That surprised me because I have heard so many other players say they loved playing over there and very few seem to not like it outside of language barriers.  Actually my parents friends kid plays in switzerland (I think) and seems to love it there (injured now so who knows if his career is over now or not).  It was a great book though I will agree.  I almost enjoy those call up type players and their experiences more than most of the guys who spent entire careers in the NHL, the AHL/NHL guys have more stories with more teams/people, etc.

I was surprised too! I know the father of a player who played many years in the DEL (Shane Peacock) and he loved it over there. However, he also had a really poor experience with Frankfurt if I remember correctly and only stayed with them for a single season. Might have just been that organization, because he had nothing but positive things to say about the rest of the teams he played for during his 13 seasons in Germany.

 

https://www.eliteprospects.com/player/21600/shane-peacock

Edited by BananaMash
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1 hour ago, BananaMash said:

My favorite parts were definitely that bit, and the part where he talked about how brutal it was playing overseas back in the time period that he did. I couldn't believe how poorly he and his family were treated when he went to Frankfurt.

 

Sorta helped me understand why the DEL never became that important of a league despite being in a cool country.

I think I read once where during a NHL lockout, a number of them played in Russia.  I forget which old Canuck player said it but he claimed that they got paid by being given a paper bag filled with cash!

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Posted (edited)

Cry us a river.

Many of us work in camps or the military, away from our families too, for pennies on the dollar compared to these sob stories.

 

 

 

Edited by 189lb enforcers?
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40 minutes ago, 189lb enforcers? said:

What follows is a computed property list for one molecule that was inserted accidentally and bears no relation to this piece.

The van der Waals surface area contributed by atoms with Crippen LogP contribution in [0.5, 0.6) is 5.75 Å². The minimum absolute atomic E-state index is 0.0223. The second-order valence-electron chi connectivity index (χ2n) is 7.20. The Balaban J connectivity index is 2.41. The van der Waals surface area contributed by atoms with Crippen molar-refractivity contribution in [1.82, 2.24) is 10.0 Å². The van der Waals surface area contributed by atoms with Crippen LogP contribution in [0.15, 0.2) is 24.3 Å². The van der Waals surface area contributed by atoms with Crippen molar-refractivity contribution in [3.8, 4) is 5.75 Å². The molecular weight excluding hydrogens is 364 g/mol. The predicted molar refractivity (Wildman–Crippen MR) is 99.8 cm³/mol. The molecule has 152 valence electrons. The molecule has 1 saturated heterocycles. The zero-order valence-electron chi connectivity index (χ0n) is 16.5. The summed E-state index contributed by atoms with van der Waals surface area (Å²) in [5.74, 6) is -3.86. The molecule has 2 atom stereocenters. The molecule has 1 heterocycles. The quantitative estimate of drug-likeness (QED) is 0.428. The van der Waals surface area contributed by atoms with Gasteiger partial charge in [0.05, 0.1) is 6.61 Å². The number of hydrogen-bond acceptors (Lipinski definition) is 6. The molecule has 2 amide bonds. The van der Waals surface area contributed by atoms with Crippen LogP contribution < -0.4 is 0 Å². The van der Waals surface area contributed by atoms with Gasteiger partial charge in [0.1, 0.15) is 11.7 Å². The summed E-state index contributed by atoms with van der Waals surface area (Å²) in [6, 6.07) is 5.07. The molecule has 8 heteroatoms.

Cry us a river.

Many of us work in camps or the military, away from our families too, for pennies on the dollar compared to these sob stories.

 

 

 

https://www.google.ca/amp/s/syndication.bleacherreport.com/amp/2062307-an-inside-look-into-the-harsh-conditions-of-minor-league-baseball.amp.html

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Posted (edited)

No wifi in an small logging or exploration camp, just tents and bugs and bears. No fans or taxis to ease the loneliness. 

 

They can be helicoptered in and out sites without much notice and are out of contact with their families during all of this. What about their kids? If some of you just came to the realization that the travel and working conditions of minor league sports is tough, well, fine, but some wife crying about it doesn’t tug at my heart strings. There are other stories that deserve your empathy over their chosen career decisions. 

 

These camp people’s little kids cry about missing daddy just as much as those players being cheered for in major cities, etc. I think many of us must live in a bubble. This wife is whining about the lifestyle they chose. 

 

I don’t empathize with the the I’m-human-too story being propped up while your neighbor is likely living the same life yet you don’t know it because there’s no glamour in it, or whining about the choice. Harsh? Consider it, Perspective instead. 

 

Perhaps being a hockey person on a hockey site, I knew this about hockey players from the onset, I thought it was common knowledge and so I’m not gushing the same sentiments I’m reading here. Yes, they are also human, but are human assets who choose to make their living this way and are responsible for their families fate just like any of us. 

 

(Is the average person really this ignorant of what it’s like to work away from home and be away? Sounds like it. Share the empathy. Heck, half of Comox/court are families of people who work in camp, for instance, which is at least shift work and predictable for the kids, with wifi (usually too crappy to skype) for dad, typically, if that’s not too non-PC on here)

Edited by 189lb enforcers?

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On 1/5/2019 at 6:55 AM, canucklehead44 said:

 Professional sports are very cutthroat and sometimes we forget these are normal dudes with the same feelings/emotions as everybody else. 

The critics don't forget so much as declare that because they make lots of money they automatically become stoic emotionless robots,  and if they don't then thats their problem

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On 1/6/2019 at 11:10 AM, 189lb enforcers? said:

Cry us a river.

Many of us work in camps or the military, away from our families too, for pennies on the dollar compared to these sob stories.

 

 

 

Bingo

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They can always Skype from their mansion....or wait until the 4 month long offseason. Im sure there are single parents out there working 2-3 jobs, just for a roof and food.  

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28 minutes ago, Bure_Pavel said:

They can always Skype from their mansion....or wait until the 4 month long offseason. Im sure there are single parents out there working 2-3 jobs, just for a roof and food.  

You really have no idea do you.   There is no "off" season and even less of one if you are a fringe player as you find games anywhere you can and you train constantly - it is a full time, 365 job.    

 

Mansion.   Ya, sure.